A 2017 analysis of 14 studies involving a total of 1,378 people, published in the journal Atherosclerosis, found that those who consumed between 0.7 and 5 ounces of oily fish daily showed significant improvements in levels of triglycerides and HDL cholesterol. Triglycerides dropped an average of 9.7 mg/dL, and HDL levels rose an average of 2.3 mg/dL.


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Nuts are a great source of unsaturated fats as well as fiber, protein, and a variety of minerals and antioxidants. Walnuts a slight edge because of their higher levels of anti-inflammatory alpha-linolenic acid, a type of omega-3 fat found in plant foods. When increasing your consumption of omega-3’s, it’s a good idea to include both fish based and plant based sources, since they have different properties.

A study published in the Journal of the American College of Cardiology found that people who consumed a 1-ounce serving of nuts five or more times a week had a 14 percent lower risk of cardiovascular disease (CVD) than those who didn’t eat nuts. But those who ate one or more servings of walnuts per week had a 19 percent lower risk of CVD.

Another review, published in the journal Clinical Nutrition, found that walnut consumption helped improve endothelial function, meaning better blood flow through your vessels and into your heart.


The category of foods known as pulses (lentils, beans, chickpeas, and dry peas) is known for its heart-healthy benefits. These plant-based protein sources are low in fat, high in fiber, and rich in nutrients such as potassium and the B vitamin folate that have been linked to lower blood pressure.

A 2014 analysis of 26 randomized clinical trials found that one serving of pulses per day (about 2⁄3 cup) lowered LDL cholesterol by 6.6 mg/dL.

However, lentils have a bigger advantage and are easier to include in your diet because they are easier to prepare. Unlike most dried beans that require soaking, lentils just need a quick rinse and cook in less than 20 minutes.


All fruits ending in ‘berry’ are well known for their heart-health benefits. They get their red and blue coloring from antioxidant anthocyanins which have many health benefits.

Blueberries have one of the highest levels of anthocyanins, with 120 mg per half-cup. Some clinical trials have shown that higher intakes of anthocyanins can help decrease blood pressure, lower LDL cholesterol and reduce inflammation.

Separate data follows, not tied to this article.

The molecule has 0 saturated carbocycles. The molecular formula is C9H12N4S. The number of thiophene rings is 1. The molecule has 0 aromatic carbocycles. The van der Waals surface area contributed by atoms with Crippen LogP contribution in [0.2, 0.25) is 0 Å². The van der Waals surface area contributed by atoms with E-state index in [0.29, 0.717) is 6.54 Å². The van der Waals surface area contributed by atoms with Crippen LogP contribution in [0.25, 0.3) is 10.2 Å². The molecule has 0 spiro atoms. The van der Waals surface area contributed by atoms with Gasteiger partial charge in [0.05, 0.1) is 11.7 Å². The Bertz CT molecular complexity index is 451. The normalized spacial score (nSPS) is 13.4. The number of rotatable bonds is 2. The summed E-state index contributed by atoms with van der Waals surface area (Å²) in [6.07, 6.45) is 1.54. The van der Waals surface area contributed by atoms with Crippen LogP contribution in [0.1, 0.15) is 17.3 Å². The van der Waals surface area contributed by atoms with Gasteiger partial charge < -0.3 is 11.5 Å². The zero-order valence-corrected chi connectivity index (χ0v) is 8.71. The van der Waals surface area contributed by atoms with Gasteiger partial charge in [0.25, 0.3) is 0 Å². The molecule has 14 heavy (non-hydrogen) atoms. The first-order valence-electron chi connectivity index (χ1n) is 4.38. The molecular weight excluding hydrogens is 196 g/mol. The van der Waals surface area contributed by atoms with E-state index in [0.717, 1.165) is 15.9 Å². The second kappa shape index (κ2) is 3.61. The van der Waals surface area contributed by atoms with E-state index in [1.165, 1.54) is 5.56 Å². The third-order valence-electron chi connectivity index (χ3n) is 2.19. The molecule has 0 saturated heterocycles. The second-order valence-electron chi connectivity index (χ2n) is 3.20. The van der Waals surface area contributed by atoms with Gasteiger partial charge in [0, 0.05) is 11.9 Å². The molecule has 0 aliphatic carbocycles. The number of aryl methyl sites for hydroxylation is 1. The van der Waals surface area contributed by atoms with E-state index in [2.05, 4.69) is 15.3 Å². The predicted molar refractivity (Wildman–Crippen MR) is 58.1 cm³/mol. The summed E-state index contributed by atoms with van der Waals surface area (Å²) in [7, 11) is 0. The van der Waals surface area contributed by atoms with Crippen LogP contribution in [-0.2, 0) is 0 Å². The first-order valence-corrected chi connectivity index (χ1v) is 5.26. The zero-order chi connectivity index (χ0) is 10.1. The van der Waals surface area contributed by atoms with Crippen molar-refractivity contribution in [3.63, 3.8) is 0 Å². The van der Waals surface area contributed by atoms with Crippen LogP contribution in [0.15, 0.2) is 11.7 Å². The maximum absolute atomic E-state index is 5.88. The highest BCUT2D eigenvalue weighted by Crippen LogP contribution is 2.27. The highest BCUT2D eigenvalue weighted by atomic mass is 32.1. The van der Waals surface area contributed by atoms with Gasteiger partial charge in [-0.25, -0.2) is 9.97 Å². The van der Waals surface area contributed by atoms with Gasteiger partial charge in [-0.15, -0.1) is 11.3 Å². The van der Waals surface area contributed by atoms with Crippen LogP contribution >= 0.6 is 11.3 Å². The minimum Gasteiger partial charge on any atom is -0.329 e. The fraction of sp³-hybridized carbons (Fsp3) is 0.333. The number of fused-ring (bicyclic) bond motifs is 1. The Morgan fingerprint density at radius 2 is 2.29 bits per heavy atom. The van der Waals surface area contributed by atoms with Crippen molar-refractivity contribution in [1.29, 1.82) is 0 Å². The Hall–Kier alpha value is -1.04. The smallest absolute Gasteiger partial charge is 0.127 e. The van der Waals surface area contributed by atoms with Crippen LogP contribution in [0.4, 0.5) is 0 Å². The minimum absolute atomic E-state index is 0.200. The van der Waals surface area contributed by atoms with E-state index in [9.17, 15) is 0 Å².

A 2011 study that followed more than 150,000 men and women for 14 years found that those who consumed more than one serving of blueberries per week had a 10 percent reduction in hypertension compared with those who ate no blueberries. Though there are less studies for Goji and acai berries, they have even higher levels of antioxidants. Juices or powders from these berries can easily be found in health food stores or ordered online.


Dark leafy greens are a universally healthy food group, rich in many beneficial nutrients. Plus, they all pack high doses of magnesium and potassium, which are both of which are important for helping to regulate blood pressure.

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Kale stands out because it contains high levels of the antioxidant lutein. Besides helping to prevent macular degeneration, kale is also known for decreasing levels of inflammatory markers and atherosclerosis.

However, kale is high in vitamin K which can interfere with anticoagulant medications if you eat too much in one sitting. So if you take these drugs, check with your doctor before crazy with this leafy green.


Sensational Seasonings is a gourmet seasonings company located in Johnson City, TN. Our healthy and delicious product line includes:  Cajun Blackening Seasoning, Chicken Seasoning, Jamaican Jerk Seasoning, Italian Seasoning and Pork Rub. Each of our seasoning blends is either salt-free or low-salt (meeting all guidelines of the FDA). Reducing the salt content in our seasonings allows you to get more flavor from all the herbs and spices we include, while allowing you take total control of your salt intake.